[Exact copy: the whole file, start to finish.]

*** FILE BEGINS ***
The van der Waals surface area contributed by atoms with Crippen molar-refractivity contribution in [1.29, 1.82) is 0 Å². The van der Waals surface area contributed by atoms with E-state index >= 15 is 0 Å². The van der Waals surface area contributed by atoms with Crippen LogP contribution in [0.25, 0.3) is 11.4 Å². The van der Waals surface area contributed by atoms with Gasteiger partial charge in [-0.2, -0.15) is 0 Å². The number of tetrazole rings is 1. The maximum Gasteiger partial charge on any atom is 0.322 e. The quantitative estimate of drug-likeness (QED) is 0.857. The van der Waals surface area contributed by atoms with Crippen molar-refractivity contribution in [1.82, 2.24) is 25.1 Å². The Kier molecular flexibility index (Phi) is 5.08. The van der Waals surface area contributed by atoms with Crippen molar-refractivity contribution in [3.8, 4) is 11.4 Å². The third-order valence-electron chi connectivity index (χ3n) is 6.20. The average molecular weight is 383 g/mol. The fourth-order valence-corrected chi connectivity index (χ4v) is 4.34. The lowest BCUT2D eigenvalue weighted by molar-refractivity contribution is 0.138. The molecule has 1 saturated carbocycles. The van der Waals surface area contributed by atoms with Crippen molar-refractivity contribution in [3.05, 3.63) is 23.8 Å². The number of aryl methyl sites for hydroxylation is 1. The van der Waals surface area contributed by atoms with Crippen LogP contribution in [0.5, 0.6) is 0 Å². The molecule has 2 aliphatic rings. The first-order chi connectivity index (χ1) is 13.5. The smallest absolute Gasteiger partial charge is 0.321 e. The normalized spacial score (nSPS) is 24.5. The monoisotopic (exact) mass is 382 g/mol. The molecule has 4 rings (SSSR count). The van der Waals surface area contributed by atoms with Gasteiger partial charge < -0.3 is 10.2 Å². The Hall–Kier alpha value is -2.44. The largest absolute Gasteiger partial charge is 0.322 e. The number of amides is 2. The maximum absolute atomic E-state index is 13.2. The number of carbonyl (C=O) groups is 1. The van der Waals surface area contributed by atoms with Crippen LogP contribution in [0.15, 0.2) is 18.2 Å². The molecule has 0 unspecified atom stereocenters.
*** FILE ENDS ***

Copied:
The van der Waals surface area contributed by atoms with Crippen molar-refractivity contribution in [1.29, 1.82) is 0 Å². The van der Waals surface area contributed by atoms with E-state index >= 15 is 0 Å². The van der Waals surface area contributed by atoms with Crippen LogP contribution in [0.25, 0.3) is 11.4 Å². The van der Waals surface area contributed by atoms with Gasteiger partial charge in [-0.2, -0.15) is 0 Å². The number of tetrazole rings is 1. The maximum Gasteiger partial charge on any atom is 0.322 e. The quantitative estimate of drug-likeness (QED) is 0.857. The van der Waals surface area contributed by atoms with Crippen molar-refractivity contribution in [1.82, 2.24) is 25.1 Å². The Kier molecular flexibility index (Phi) is 5.08. The van der Waals surface area contributed by atoms with Crippen molar-refractivity contribution in [3.8, 4) is 11.4 Å². The third-order valence-electron chi connectivity index (χ3n) is 6.20. The average molecular weight is 383 g/mol. The fourth-order valence-corrected chi connectivity index (χ4v) is 4.34. The lowest BCUT2D eigenvalue weighted by molar-refractivity contribution is 0.138. The molecule has 1 saturated carbocycles. The van der Waals surface area contributed by atoms with Crippen molar-refractivity contribution in [3.05, 3.63) is 23.8 Å². The number of aryl methyl sites for hydroxylation is 1. The van der Waals surface area contributed by atoms with Crippen LogP contribution in [0.5, 0.6) is 0 Å². The molecule has 2 aliphatic rings. The first-order chi connectivity index (χ1) is 13.5. The smallest absolute Gasteiger partial charge is 0.321 e. The normalized spacial score (nSPS) is 24.5. The monoisotopic (exact) mass is 382 g/mol. The molecule has 4 rings (SSSR count). The van der Waals surface area contributed by atoms with Gasteiger partial charge < -0.3 is 10.2 Å². The Hall–Kier alpha value is -2.44. The largest absolute Gasteiger partial charge is 0.322 e. The number of amides is 2. The maximum absolute atomic E-state index is 13.2. The number of carbonyl (C=O) groups is 1. The van der Waals surface area contributed by atoms with Crippen LogP contribution in [0.15, 0.2) is 18.2 Å². The molecule has 0 unspecified atom stereocenters.